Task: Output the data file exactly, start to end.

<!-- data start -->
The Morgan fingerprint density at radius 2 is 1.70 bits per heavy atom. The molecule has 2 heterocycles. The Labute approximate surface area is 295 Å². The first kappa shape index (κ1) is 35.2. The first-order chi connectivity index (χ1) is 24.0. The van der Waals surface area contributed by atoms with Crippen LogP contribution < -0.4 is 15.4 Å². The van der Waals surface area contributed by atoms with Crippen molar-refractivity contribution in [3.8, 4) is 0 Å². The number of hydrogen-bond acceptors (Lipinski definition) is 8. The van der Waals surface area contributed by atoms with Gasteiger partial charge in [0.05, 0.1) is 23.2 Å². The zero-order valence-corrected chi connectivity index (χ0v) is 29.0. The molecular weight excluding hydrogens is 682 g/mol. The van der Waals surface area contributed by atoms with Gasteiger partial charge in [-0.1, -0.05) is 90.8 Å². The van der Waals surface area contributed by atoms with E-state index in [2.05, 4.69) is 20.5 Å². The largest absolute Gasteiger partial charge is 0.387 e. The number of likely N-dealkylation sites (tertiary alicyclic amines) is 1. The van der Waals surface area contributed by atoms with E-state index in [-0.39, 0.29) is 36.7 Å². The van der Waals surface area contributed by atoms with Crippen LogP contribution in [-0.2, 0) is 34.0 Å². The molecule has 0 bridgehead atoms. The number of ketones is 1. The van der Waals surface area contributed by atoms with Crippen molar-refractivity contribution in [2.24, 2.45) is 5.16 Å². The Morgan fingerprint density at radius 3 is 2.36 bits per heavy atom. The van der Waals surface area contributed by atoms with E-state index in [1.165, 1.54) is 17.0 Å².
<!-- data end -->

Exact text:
The Morgan fingerprint density at radius 2 is 1.70 bits per heavy atom. The molecule has 2 heterocycles. The Labute approximate surface area is 295 Å². The first kappa shape index (κ1) is 35.2. The first-order chi connectivity index (χ1) is 24.0. The van der Waals surface area contributed by atoms with Crippen LogP contribution < -0.4 is 15.4 Å². The van der Waals surface area contributed by atoms with Crippen molar-refractivity contribution in [3.8, 4) is 0 Å². The number of hydrogen-bond acceptors (Lipinski definition) is 8. The van der Waals surface area contributed by atoms with Gasteiger partial charge in [0.05, 0.1) is 23.2 Å². The zero-order valence-corrected chi connectivity index (χ0v) is 29.0. The molecular weight excluding hydrogens is 682 g/mol. The van der Waals surface area contributed by atoms with Gasteiger partial charge in [-0.1, -0.05) is 90.8 Å². The van der Waals surface area contributed by atoms with E-state index in [2.05, 4.69) is 20.5 Å². The largest absolute Gasteiger partial charge is 0.387 e. The number of likely N-dealkylation sites (tertiary alicyclic amines) is 1. The van der Waals surface area contributed by atoms with E-state index in [-0.39, 0.29) is 36.7 Å². The van der Waals surface area contributed by atoms with Crippen LogP contribution in [-0.2, 0) is 34.0 Å². The molecule has 0 bridgehead atoms. The number of ketones is 1. The van der Waals surface area contributed by atoms with Crippen molar-refractivity contribution in [2.24, 2.45) is 5.16 Å². The Morgan fingerprint density at radius 3 is 2.36 bits per heavy atom. The van der Waals surface area contributed by atoms with E-state index in [1.165, 1.54) is 17.0 Å².